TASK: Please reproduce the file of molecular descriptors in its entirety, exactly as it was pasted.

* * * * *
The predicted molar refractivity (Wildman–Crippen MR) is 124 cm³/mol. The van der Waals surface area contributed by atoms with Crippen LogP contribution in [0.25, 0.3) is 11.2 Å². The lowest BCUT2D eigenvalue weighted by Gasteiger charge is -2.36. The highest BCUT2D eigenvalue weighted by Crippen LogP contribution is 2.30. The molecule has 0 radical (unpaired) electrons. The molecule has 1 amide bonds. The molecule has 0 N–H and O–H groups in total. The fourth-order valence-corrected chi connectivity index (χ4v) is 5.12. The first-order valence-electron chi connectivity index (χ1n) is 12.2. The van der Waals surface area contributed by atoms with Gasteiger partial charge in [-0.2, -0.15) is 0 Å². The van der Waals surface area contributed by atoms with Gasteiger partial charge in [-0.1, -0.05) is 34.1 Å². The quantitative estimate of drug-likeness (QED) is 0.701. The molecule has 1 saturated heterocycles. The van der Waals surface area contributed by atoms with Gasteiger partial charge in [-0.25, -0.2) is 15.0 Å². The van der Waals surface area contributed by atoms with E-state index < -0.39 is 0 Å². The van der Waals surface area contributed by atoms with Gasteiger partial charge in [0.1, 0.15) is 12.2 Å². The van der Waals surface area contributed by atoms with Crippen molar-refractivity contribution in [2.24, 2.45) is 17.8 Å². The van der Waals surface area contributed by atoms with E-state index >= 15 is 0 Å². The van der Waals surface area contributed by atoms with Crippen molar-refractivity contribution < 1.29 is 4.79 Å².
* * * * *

The predicted molar refractivity (Wildman–Crippen MR) is 124 cm³/mol. The van der Waals surface area contributed by atoms with Crippen LogP contribution in [0.25, 0.3) is 11.2 Å². The lowest BCUT2D eigenvalue weighted by Gasteiger charge is -2.36. The highest BCUT2D eigenvalue weighted by Crippen LogP contribution is 2.30. The molecule has 0 radical (unpaired) electrons. The molecule has 1 amide bonds. The molecule has 0 N–H and O–H groups in total. The fourth-order valence-corrected chi connectivity index (χ4v) is 5.12. The first-order valence-electron chi connectivity index (χ1n) is 12.2. The van der Waals surface area contributed by atoms with Gasteiger partial charge in [-0.2, -0.15) is 0 Å². The van der Waals surface area contributed by atoms with Gasteiger partial charge in [-0.1, -0.05) is 34.1 Å². The quantitative estimate of drug-likeness (QED) is 0.701. The molecule has 1 saturated heterocycles. The van der Waals surface area contributed by atoms with Gasteiger partial charge in [-0.25, -0.2) is 15.0 Å². The van der Waals surface area contributed by atoms with E-state index < -0.39 is 0 Å². The van der Waals surface area contributed by atoms with Gasteiger partial charge in [0.1, 0.15) is 12.2 Å². The van der Waals surface area contributed by atoms with Crippen molar-refractivity contribution in [2.24, 2.45) is 17.8 Å². The van der Waals surface area contributed by atoms with E-state index >= 15 is 0 Å². The van der Waals surface area contributed by atoms with Crippen molar-refractivity contribution < 1.29 is 4.79 Å².